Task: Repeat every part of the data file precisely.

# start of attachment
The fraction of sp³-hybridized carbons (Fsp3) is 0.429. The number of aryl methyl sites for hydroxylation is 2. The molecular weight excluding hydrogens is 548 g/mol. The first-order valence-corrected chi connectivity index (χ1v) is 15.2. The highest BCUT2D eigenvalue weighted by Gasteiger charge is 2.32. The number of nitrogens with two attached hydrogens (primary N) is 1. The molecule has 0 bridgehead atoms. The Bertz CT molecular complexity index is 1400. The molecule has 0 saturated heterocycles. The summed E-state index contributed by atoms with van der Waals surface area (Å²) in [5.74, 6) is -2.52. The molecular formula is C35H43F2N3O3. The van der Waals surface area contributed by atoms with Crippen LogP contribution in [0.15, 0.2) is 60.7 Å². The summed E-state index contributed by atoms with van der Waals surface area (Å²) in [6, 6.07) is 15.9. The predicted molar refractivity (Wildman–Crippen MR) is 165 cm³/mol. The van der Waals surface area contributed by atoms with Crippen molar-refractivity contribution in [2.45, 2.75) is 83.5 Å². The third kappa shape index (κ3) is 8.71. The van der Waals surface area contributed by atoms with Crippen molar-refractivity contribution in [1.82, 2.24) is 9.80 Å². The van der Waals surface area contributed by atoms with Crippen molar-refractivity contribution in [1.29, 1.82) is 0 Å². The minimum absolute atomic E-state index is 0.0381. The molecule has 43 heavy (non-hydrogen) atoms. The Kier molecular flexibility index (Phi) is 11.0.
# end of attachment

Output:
The fraction of sp³-hybridized carbons (Fsp3) is 0.429. The number of aryl methyl sites for hydroxylation is 2. The molecular weight excluding hydrogens is 548 g/mol. The first-order valence-corrected chi connectivity index (χ1v) is 15.2. The highest BCUT2D eigenvalue weighted by Gasteiger charge is 2.32. The number of nitrogens with two attached hydrogens (primary N) is 1. The molecule has 0 bridgehead atoms. The Bertz CT molecular complexity index is 1400. The molecule has 0 saturated heterocycles. The summed E-state index contributed by atoms with van der Waals surface area (Å²) in [5.74, 6) is -2.52. The molecular formula is C35H43F2N3O3. The van der Waals surface area contributed by atoms with Crippen LogP contribution in [0.15, 0.2) is 60.7 Å². The summed E-state index contributed by atoms with van der Waals surface area (Å²) in [6, 6.07) is 15.9. The predicted molar refractivity (Wildman–Crippen MR) is 165 cm³/mol. The van der Waals surface area contributed by atoms with Crippen molar-refractivity contribution in [2.45, 2.75) is 83.5 Å². The third kappa shape index (κ3) is 8.71. The van der Waals surface area contributed by atoms with Crippen molar-refractivity contribution in [1.82, 2.24) is 9.80 Å². The van der Waals surface area contributed by atoms with Crippen molar-refractivity contribution in [1.29, 1.82) is 0 Å². The minimum absolute atomic E-state index is 0.0381. The molecule has 43 heavy (non-hydrogen) atoms. The Kier molecular flexibility index (Phi) is 11.0.